I wrote about this briefly in our nifty new 'quick blog' feature but I thought it merited more consideration so I wrote down some thoughts and you can tell me if I'm off base.

 Basically, I read for the first time that we are considered a "conservative" science site.  This was a surprise to me but the author of the article seemed like a pretty balanced person and it didn't seem to be a slur.

Still, I think we have been completely scientific, almost boring for our lack of controversy, but that is our mission statement so we can't really do a victory dance for sticking with our vision.

Yet maybe we haven't succeeded as much as I thought. Obviously I am not concerned about labels. It's the guy's blog and he was free-thinking and that's what people do in blogs so none of this has anything to do with him or the site he was using as comparison to us other than being a starting point to getting me thinking about science and the internet and whether or not a site can make it if it doesn't display the proper political credentials.

However, before I could really figure out why we might be considered a conservative site I had to determine what makes a science site liberal versus conservative anyway.

I always assumed conservatives would be ruthless business people in a capitalist enterprise doing whatever it takes to get ahead but we're not a corporation, we don't have venture capital funding, we don't have a sales force, our writers are not paid a salary - exactly the opposite of the "liberal" site we were being compared against by the blogger.

Maybe in the world of science the conservatives are the communists who work together without a salary and don't have deep pockets financing them.  More likely we are simply a group of people who want to read and write about science without having politics introduced into it.

Yet if being conservative means we don't have venture capitalists looking for a return, we never have to think about what "sells" to our audience and we don't make science political, that feels like 3-0 in favor of conservatives. Actually, I am surprised more scientists aren't conservative, if that's the case.

To see if I could help figure out how we became conservative, I did a search on Technorati to find people who have linked to our articles. Links can always tell you what kind of people are reading you and believe in your work. I am not a political expert so the only 'conservative' political site I know of is National Review. They have never linked to us and, to my knowledge, have no idea who we are. Conservatives don't take care of each other very well, it seems. The two I know of that are political and somewhat liberal are Huffington Report and Slate. Slate linked to us one time. So we have one link from a somewhat liberal political site and none from any conservative ones.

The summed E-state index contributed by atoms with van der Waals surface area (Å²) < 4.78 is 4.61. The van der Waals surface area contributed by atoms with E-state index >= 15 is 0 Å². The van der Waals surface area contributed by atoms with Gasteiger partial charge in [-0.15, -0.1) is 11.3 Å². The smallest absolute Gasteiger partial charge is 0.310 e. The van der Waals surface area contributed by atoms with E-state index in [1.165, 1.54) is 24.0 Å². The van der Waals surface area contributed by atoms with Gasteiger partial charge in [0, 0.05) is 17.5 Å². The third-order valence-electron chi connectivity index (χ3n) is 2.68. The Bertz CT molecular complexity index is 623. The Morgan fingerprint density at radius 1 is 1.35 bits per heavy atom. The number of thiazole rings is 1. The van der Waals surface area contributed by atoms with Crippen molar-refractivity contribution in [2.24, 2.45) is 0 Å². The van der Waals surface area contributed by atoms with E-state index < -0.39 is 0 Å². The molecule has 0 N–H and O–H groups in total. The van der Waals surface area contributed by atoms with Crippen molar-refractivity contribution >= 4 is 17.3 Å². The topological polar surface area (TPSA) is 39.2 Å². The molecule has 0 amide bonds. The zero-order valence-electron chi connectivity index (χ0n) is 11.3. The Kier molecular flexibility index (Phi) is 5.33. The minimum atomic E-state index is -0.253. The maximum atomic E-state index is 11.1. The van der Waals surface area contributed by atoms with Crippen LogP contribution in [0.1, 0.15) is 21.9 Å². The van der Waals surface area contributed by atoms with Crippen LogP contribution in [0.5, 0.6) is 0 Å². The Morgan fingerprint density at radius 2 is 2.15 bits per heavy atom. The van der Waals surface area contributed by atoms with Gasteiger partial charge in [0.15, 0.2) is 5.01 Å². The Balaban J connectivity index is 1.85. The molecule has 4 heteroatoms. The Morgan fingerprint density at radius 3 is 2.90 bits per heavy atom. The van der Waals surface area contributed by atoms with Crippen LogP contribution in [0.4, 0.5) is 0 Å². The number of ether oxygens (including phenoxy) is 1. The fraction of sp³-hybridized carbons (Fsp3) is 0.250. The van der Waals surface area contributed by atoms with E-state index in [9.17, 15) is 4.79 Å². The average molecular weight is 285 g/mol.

The number one linked article is Sarda Sahney's poking fun of the Creationist Museum - so I am assuming the Christian Conservatives are not endorsing us any time soon.

One semi-liberal site and no conservative ones is hardly a ringing endorsement from either side. It feels like the neutral science we set out to create.

Yet maybe neutral science is not enough. What do we have to do to be taken seriously by readers on the internet if science isn't enough? Do we need to write anti-Republican articles to show enough liberal cred to get attention from those readers? More Al Gore jokes to get respect from the right wing? We were being compared to a popular site so if the mainstream among the science readers out there is far left, then the middle is actually far right to them. If so, are we doomed before we get going?

I don't know the answer to that yet. We had 200,000 people visit last month, which feels like a good place to be. So maybe we're not out of the science mainstream, after all. Maybe the science mainstream is finally veering toward us.

Liberal, conservative, we'll take it. If you want to write good science we aren't going to make you show us your voter registration card. Just sign up. We want to learn from you.

If you just want to read good science and don't want to think about politics, you're already at the right place.